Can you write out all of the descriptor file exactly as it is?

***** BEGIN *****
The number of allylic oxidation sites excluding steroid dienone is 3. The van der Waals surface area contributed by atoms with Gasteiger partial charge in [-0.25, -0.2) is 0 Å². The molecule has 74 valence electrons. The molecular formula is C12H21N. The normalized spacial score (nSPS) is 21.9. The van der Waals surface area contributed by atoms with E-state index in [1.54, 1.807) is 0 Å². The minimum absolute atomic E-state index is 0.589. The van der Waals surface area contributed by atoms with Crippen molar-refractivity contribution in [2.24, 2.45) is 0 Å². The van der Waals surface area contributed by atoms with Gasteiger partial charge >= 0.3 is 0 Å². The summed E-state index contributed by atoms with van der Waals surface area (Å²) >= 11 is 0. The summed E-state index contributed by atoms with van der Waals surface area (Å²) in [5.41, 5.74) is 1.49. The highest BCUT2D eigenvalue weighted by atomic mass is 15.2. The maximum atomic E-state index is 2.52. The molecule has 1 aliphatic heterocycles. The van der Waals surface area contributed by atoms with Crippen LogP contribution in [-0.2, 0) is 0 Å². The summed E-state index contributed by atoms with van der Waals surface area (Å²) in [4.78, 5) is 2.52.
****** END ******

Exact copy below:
The number of allylic oxidation sites excluding steroid dienone is 3. The van der Waals surface area contributed by atoms with Gasteiger partial charge in [-0.25, -0.2) is 0 Å². The molecule has 74 valence electrons. The molecular formula is C12H21N. The normalized spacial score (nSPS) is 21.9. The van der Waals surface area contributed by atoms with E-state index in [1.54, 1.807) is 0 Å². The minimum absolute atomic E-state index is 0.589. The van der Waals surface area contributed by atoms with Crippen molar-refractivity contribution in [2.24, 2.45) is 0 Å². The van der Waals surface area contributed by atoms with Gasteiger partial charge >= 0.3 is 0 Å². The summed E-state index contributed by atoms with van der Waals surface area (Å²) >= 11 is 0. The summed E-state index contributed by atoms with van der Waals surface area (Å²) in [5.41, 5.74) is 1.49. The highest BCUT2D eigenvalue weighted by atomic mass is 15.2. The maximum atomic E-state index is 2.52. The molecule has 1 aliphatic heterocycles. The van der Waals surface area contributed by atoms with Crippen LogP contribution in [-0.2, 0) is 0 Å². The summed E-state index contributed by atoms with van der Waals surface area (Å²) in [4.78, 5) is 2.52.